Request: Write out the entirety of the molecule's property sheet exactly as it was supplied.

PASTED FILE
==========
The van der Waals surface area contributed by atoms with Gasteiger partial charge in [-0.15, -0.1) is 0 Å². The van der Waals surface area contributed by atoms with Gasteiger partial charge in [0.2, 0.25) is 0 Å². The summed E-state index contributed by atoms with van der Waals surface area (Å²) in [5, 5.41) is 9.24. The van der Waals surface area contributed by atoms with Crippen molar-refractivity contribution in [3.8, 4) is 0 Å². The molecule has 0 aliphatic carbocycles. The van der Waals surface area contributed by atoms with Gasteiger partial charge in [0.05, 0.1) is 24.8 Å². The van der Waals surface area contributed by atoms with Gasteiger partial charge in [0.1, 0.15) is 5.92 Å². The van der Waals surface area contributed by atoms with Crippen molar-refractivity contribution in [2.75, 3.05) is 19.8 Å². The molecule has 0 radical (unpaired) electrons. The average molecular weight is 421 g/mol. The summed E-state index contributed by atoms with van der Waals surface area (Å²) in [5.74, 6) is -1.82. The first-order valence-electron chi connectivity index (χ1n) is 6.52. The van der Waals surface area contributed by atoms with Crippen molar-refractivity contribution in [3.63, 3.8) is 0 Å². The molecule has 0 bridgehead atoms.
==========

The van der Waals surface area contributed by atoms with Gasteiger partial charge in [-0.15, -0.1) is 0 Å². The van der Waals surface area contributed by atoms with Gasteiger partial charge in [0.2, 0.25) is 0 Å². The summed E-state index contributed by atoms with van der Waals surface area (Å²) in [5, 5.41) is 9.24. The van der Waals surface area contributed by atoms with Crippen molar-refractivity contribution in [3.8, 4) is 0 Å². The molecule has 0 aliphatic carbocycles. The van der Waals surface area contributed by atoms with Gasteiger partial charge in [0.05, 0.1) is 24.8 Å². The van der Waals surface area contributed by atoms with Gasteiger partial charge in [0.1, 0.15) is 5.92 Å². The van der Waals surface area contributed by atoms with Crippen molar-refractivity contribution in [2.75, 3.05) is 19.8 Å². The molecule has 0 radical (unpaired) electrons. The average molecular weight is 421 g/mol. The summed E-state index contributed by atoms with van der Waals surface area (Å²) in [5.74, 6) is -1.82. The first-order valence-electron chi connectivity index (χ1n) is 6.52. The van der Waals surface area contributed by atoms with Crippen molar-refractivity contribution in [3.63, 3.8) is 0 Å². The molecule has 0 bridgehead atoms.